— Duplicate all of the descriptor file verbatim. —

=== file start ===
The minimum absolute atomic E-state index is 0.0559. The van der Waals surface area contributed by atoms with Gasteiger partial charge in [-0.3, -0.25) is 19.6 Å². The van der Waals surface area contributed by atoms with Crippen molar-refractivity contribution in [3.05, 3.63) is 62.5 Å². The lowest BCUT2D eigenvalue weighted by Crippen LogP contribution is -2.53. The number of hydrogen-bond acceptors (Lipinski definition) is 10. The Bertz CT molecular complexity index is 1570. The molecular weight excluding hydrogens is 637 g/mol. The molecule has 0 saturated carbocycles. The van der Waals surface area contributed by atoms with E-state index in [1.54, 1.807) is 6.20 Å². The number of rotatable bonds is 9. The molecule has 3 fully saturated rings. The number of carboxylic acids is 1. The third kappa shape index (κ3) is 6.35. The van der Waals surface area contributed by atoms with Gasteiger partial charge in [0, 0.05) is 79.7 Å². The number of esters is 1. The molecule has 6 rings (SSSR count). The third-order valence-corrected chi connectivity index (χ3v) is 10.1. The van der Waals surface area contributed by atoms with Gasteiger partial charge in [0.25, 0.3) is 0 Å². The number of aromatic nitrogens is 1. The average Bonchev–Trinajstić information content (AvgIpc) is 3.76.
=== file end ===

The minimum absolute atomic E-state index is 0.0559. The van der Waals surface area contributed by atoms with Gasteiger partial charge in [-0.3, -0.25) is 19.6 Å². The van der Waals surface area contributed by atoms with Crippen molar-refractivity contribution in [3.05, 3.63) is 62.5 Å². The lowest BCUT2D eigenvalue weighted by Crippen LogP contribution is -2.53. The number of hydrogen-bond acceptors (Lipinski definition) is 10. The Bertz CT molecular complexity index is 1570. The molecular weight excluding hydrogens is 637 g/mol. The molecule has 0 saturated carbocycles. The van der Waals surface area contributed by atoms with E-state index in [1.54, 1.807) is 6.20 Å². The number of rotatable bonds is 9. The molecule has 3 fully saturated rings. The number of carboxylic acids is 1. The third kappa shape index (κ3) is 6.35. The van der Waals surface area contributed by atoms with Gasteiger partial charge in [0, 0.05) is 79.7 Å². The number of esters is 1. The molecule has 6 rings (SSSR count). The third-order valence-corrected chi connectivity index (χ3v) is 10.1. The van der Waals surface area contributed by atoms with Gasteiger partial charge in [0.25, 0.3) is 0 Å². The number of aromatic nitrogens is 1. The average Bonchev–Trinajstić information content (AvgIpc) is 3.76.